The movie Blindness premiered last Friday, starring Julianne Moore and Mark Ruffalo. It’s based on the 1995 novel by Nobel Prize-winner Jose Saramago — I listened to the audio version of the book years ago, when it was first publishsed.
The book was praised for its use of blindness as a metaphor — a bunch of people in one city suddenly go blind, and the government quarantines them, afraid the blindness is contagious. Anyone trying to escape is killed immediately.
The prisoners are supposed to be given food and supplies, but that turns out to be an empty promise. It’s a survival story, kind of like the TV show lost. And they really are. Lost, I mean. Example: when the blind inmates can’t find their way to the bathrooms, they simply relieve themselves on the floor or in their own beds. Not exactly a positive look at what happens to people who lose their sight!
And so, when Blindness premiered as a movie last Friday, blind activists came out to protest. Here’s a description from an Associated Press story:
For Marc Maurer, who’s blind, such a scenario – as shown in the movie “Blindness” – is not a clever allegory for a breakdown in society. Instead, it’s an offensive and chilling depiction that Maurer fears could undermine efforts to integrate blind people into the mainstream.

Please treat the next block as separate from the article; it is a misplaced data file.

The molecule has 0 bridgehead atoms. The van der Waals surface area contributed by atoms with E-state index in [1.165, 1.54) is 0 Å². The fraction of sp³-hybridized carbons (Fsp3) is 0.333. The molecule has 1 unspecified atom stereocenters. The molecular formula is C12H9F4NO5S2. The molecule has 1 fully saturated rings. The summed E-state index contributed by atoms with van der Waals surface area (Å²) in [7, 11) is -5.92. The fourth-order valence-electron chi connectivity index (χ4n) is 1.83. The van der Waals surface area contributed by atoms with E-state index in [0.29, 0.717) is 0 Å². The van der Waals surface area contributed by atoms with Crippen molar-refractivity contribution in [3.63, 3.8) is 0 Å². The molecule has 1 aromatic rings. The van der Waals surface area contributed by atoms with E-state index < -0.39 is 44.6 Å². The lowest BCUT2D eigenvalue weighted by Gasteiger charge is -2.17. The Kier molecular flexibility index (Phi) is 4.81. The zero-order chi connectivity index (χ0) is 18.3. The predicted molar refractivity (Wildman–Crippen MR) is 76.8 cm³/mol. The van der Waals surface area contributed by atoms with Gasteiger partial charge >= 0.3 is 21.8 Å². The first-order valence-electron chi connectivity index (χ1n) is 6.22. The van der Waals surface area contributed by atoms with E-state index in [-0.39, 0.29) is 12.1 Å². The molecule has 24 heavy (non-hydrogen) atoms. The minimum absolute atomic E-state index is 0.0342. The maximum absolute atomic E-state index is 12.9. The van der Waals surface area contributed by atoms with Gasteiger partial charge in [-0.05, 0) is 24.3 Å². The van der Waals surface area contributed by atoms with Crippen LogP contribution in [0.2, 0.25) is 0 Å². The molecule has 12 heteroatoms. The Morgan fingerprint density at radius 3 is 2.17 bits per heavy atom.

“The movie portrays blind people as monsters, and I believe it to be a lie,” said Maurer, president of the Baltimore-based National Federation of the Blind.
“Blindness doesn’t turn decent people into monsters.”
I chose to stay home rather than join the protest — I explain why in an essay called Blindness over Blindness. I recorded the essay for Chicago Public Radio early last week, and it aired while I was in Little Rock. If you missed it (like I did!) you can listen to the essay online — once you get to the Chicago Public Radio page, there’s a little button thing there you have to click to play, I think it either says “download” or pop out,” can’t remember now. And in the end, maybe it’s not worth all that trouble to hear the essay — Blindness got bad reviews from movie critics. Unlike the newly-blind in the film, few movie-goers are falling over themselves to live the metaphor.